I don’t remember what she said because I don’t think I really asked her. I know I wanted to.
New York magazine (http://nymag NULL.com/news/features/mothers-over-50-2011-10/) did a cover story last month on how an increasing number of people are having children in their fifties. The cover photo was a profile of a naked pregnant woman – a la Demi Moore’s Vanity Fair cover — but her face was that of a 60-something-year old woman. The article, itself, entitled, “Parents of a Certain Age” raised people’s ire, but I’ll bet it was the photo that incited them to post 266 nasty comments on the magazine’s web site.
I knew I shouldn’t read them, that they would only make me feel bad, but I was like that young priest in the movie, The Exorcist, who is warned not to listen to the devil who would try to speak to him through the young girl who was possessed, but he couldn’t help himself. He listened as the devil spoke to him in his mother’s voice and asked him why he’d left her to die.
I poured through the comments on the magazine’s web page and read as they called older parents “selfish!” and said things like, “Menopause is for a reason!” One commenter, writing under the pseudonym, Madworld, said, “What could be more selfish than having a child when you will knowingly leave the child/children prematurely parentless or worse, unnecessarily burdened with having to care for your old, selfish ass?”
I posted a comment of my own, saying, “I had a child at 47. I don’t think I was selfish to do that. My child may be sad when his parents die earlier than those of his friends, and that’s something that pains me, but hopefully all the love and caring and nurturing he gets before that point will make up for it.” Five people gave my comment a “Thumbs Up,” perhaps because they, too, had a child when they were older or knew someone who did.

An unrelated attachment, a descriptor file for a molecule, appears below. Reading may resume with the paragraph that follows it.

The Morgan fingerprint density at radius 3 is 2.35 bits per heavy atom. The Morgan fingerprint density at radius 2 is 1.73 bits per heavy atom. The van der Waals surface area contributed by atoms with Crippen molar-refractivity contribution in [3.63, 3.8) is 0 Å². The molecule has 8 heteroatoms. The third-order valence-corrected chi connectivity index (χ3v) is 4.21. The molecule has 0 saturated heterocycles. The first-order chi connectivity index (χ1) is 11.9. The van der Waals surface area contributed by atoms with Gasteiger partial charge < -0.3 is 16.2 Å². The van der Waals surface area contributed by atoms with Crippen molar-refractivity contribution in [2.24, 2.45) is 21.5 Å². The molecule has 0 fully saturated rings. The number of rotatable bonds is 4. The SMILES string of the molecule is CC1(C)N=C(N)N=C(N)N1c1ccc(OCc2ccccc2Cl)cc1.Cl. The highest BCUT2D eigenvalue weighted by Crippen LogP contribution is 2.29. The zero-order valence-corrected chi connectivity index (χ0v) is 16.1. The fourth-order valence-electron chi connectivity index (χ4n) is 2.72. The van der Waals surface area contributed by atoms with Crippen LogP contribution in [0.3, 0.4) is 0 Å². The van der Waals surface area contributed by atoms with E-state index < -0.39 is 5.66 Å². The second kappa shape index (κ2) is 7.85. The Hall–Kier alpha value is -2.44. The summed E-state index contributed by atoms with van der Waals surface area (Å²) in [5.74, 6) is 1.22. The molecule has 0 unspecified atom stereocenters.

What I didn’t say in my comment was that my father died when he was just 62, leaving me fatherless at 38. He missed my wedding. He never met my son. It broke my heart. But he had his children young. It’s all a crap shoot.
In some ways, Eddie is lucky to have older parents. With age comes a maturity, a centeredness, a sense of perspective and well being that younger parents may not have. At least in theory. We also wanted him so badly having gone without him for so long, the way someone stranded on a desert island might appreciate his first meal back home, that it’s hard to imagine he could be more loved.
He dines to Mrs. Robinson
He will also benefit from the fact that my husband and I grew up at a time when the world was a richer, safer place, when people played kick ball at the bus stop and you could trick or treat without an escort, when music was more melodious and chocolate tasted like chocolate, and when plastic bags at the grocery store weren’t so thin they ripped right through when you stuck a potato or a lemon inside. My son eats breakfast to Cat Stevens and Leonard Cohen and dinner to Simon and Garfunkel and Neil Young. He learned to dance to Santana, and when he’s upset, we put on Marlo Thomas’s album, “Free to Be, You and Me,” and it calms him.
I plan on taking him to a local pinball hall tomorrow to play “Asteroids,” and I’ll soon introduce him to the album, “Bill Cosby Is a Very Funny Fellow…Right!” the comedian’s debut album, which features his classic skit, a conversation between Noah and God.
I sometimes sit on the kitchen floor with Eddie and telephone him on a gourd I’ve plucked out of a bowl full of squash and potatoes that sits on the counter.
“Ding-a-ling-a-ling,” I say, holding the S-shaped gourd up to my ear as if it’s the telephone’s ear piece. “Hello? You want to speak to Edwin Joseph? Why he’s right here.”
I then hand Edwin the phone, and he holds it up to his ear and listens and is poised to speak, even though he has no idea what an old-style telephone looks like. I know some of the cultural references he’ll learn will only be located in our house. He won’t be able to find them outside or at school. I don’t have a problem with that.
Notes for this blog:
A journalist for almost 25 years, Caren Chesler has written about topics as diverse as racial profiling on the New Jersey Turnpike to the newest trends in private equity investing. Her work has appeared in The New York Times, Salon, The New York Daily News, Popular Mechanics, Miller McCune, New Jersey Monthly, Modern Bride, Investor¹s Business Daily, and the Asbury Park Press, among others. Her essays have appeared in WomensWallStreet.com. You can find her blog on later motherhood at: http://thedancingegg.wordpress.com/ (http://thedancingegg NULL.wordpress NULL.com/)